The latest news from Russian aluminum magnate Oleg Deripaska raises new concerns about conflict of interests Robert Mueller, his special prosecutor team, and the FBI,  had in their investigation of President Trump and his 2016 campaign.

Deripaska was interviewed by John Solomon of The Hill. What makes the Solomon/Deripaska interview so relevant to the collision hoax and the continuing Congressional investigations is:

  • Deripaska was close to Putin,
  • He had worked with the FBI since 2009.
  • He funded a private effort to free Robert Levinson was during the tenure of Robert Mueller as FBI chief.
  • Deripaska had Christopher Steele on retainer the same time Steele was “helping” the FBI.
  • The Oligarch he was interviewed by the FBI about Paul Manafort and Russia collusion hoax, but his testimony was ignored and never provided to Manafort’s lawyers.
  • The Special Prosecutors office investigated Oleg Deripaska leading to his company being sanctioned by the Treasury Dept. for a year.

The Russian aluminum magnate had the closest ties to Paul Manafort.

Deripaska was a disaffected former business client of Donald Trump’s fallen campaign chairman Paul Manafort. He also was a legal research client of Trump-hating, Clinton-aiding British spy Christopher Steele. In his spare time, he was an occasional friendly cooperator with the FBI and its fired deputy director, Andrew McCabe.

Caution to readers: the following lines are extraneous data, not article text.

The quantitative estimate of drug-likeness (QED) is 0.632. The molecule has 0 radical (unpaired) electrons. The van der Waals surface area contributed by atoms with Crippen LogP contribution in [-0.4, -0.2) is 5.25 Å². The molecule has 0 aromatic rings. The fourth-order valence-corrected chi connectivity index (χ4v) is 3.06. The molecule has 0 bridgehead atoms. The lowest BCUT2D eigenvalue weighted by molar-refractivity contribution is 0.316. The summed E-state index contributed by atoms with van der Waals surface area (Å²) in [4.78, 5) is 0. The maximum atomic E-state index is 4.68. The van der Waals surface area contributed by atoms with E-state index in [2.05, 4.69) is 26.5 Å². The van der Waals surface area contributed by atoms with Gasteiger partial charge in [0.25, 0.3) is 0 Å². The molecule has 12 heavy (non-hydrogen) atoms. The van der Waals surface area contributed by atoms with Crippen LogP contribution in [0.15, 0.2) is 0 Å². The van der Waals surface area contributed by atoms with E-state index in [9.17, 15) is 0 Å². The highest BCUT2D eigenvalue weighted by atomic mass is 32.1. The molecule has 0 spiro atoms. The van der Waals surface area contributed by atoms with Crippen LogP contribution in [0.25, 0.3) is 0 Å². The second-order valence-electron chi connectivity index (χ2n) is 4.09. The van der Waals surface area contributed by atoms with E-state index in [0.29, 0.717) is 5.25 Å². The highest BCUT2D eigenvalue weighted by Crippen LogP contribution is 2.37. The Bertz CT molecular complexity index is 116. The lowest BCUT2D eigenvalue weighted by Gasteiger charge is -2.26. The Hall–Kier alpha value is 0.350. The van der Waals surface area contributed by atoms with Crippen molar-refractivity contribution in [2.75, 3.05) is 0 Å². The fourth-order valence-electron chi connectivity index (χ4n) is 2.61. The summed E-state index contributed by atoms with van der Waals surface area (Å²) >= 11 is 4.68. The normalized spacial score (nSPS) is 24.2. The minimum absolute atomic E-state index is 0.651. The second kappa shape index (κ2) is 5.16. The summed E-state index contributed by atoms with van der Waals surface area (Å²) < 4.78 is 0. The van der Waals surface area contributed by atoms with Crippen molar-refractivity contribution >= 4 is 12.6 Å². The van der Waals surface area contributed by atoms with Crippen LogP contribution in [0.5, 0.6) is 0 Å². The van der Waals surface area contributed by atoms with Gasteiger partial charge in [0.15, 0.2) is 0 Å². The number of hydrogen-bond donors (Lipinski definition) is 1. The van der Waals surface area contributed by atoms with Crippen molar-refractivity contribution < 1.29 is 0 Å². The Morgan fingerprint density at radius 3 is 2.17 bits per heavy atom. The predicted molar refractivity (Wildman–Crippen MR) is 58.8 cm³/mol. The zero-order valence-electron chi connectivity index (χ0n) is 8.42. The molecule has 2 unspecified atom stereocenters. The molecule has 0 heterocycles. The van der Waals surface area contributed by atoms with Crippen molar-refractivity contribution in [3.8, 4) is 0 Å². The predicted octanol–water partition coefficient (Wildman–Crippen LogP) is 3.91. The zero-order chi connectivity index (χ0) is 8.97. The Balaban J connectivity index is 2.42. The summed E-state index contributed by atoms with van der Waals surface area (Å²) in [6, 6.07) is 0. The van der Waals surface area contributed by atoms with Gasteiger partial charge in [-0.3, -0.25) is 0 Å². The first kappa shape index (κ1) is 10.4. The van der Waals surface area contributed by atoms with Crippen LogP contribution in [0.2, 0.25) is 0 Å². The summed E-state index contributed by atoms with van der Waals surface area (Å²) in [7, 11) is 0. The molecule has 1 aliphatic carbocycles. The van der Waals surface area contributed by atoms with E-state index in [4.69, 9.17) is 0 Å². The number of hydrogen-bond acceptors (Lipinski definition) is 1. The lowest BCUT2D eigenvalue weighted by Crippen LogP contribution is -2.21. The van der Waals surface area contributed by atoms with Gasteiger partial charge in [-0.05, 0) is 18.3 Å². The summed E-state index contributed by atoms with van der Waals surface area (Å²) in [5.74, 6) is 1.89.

And, at the height of the Russia collusion hysteria, Deripaska was sanctioned by the Trump administration to financially punish Russian President Vladimir Putin for his meddling in the 2016 U.S. presidential election.

With the Russia case, in which he had so many connections, now completed, Deripaska is breaking his silence. And what he has to say could impact Mueller’s July 17 testimony before Congress.

In a wide-ranging interview with me, Deripaska confirmed a story told to me more than a year ago by law enforcement sources: He was indeed interviewed by FBI agents in September 2016 during the early Russia probe, and he told them he strongly doubted the bureau’s theory that the Trump campaign, through Manafort, was colluding with Moscow to hijack the 2016 election.

“I told them straightforward, ‘Look, I am not a friend with him [Manafort]. Apparently not, because I started a court case [against him] six or nine months before … . But since I’m Russian I would be very surprised that anyone from Russia would try to approach him for any reason, and wouldn’t come and ask me my opinion,’ ” he said, recounting exactly what he says he told the FBI agents that day.

“I told them straightforward, I just don’t believe that he would represent any Russian interest. And knowing what he’s doing on Ukraine for the last, what, seven or eight years.”

Remember Oleg Deripaska is a friend of Putin who had worked with and gained the trust of FBI agents he worked with including Mueller, but his FBI interview didn’t seem to have weight with the special prosecutor. Additionally, the interview was never given to Manafort’s attorneys, which is a violation of the law as exculpatory evidence is supposed to be given to the defendant, and a possible avenue for appeal.